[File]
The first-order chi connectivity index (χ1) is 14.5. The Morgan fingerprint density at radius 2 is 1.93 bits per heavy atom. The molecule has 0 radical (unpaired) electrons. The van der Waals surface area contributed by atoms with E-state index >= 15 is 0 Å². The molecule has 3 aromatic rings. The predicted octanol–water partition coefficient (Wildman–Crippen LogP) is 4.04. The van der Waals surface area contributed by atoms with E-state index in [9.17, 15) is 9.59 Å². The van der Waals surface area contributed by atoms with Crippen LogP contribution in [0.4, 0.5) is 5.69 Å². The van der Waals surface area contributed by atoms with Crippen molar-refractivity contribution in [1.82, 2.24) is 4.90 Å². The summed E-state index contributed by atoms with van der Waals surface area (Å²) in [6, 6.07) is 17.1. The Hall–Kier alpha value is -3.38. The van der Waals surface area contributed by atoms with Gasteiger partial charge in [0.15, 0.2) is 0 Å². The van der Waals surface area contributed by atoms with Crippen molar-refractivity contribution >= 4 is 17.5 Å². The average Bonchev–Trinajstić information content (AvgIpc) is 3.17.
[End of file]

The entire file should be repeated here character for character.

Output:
The first-order chi connectivity index (χ1) is 14.5. The Morgan fingerprint density at radius 2 is 1.93 bits per heavy atom. The molecule has 0 radical (unpaired) electrons. The van der Waals surface area contributed by atoms with E-state index >= 15 is 0 Å². The molecule has 3 aromatic rings. The predicted octanol–water partition coefficient (Wildman–Crippen LogP) is 4.04. The van der Waals surface area contributed by atoms with E-state index in [9.17, 15) is 9.59 Å². The van der Waals surface area contributed by atoms with Crippen LogP contribution in [0.4, 0.5) is 5.69 Å². The van der Waals surface area contributed by atoms with Crippen molar-refractivity contribution in [1.82, 2.24) is 4.90 Å². The summed E-state index contributed by atoms with van der Waals surface area (Å²) in [6, 6.07) is 17.1. The Hall–Kier alpha value is -3.38. The van der Waals surface area contributed by atoms with Gasteiger partial charge in [0.15, 0.2) is 0 Å². The van der Waals surface area contributed by atoms with Crippen molar-refractivity contribution >= 4 is 17.5 Å². The average Bonchev–Trinajstić information content (AvgIpc) is 3.17.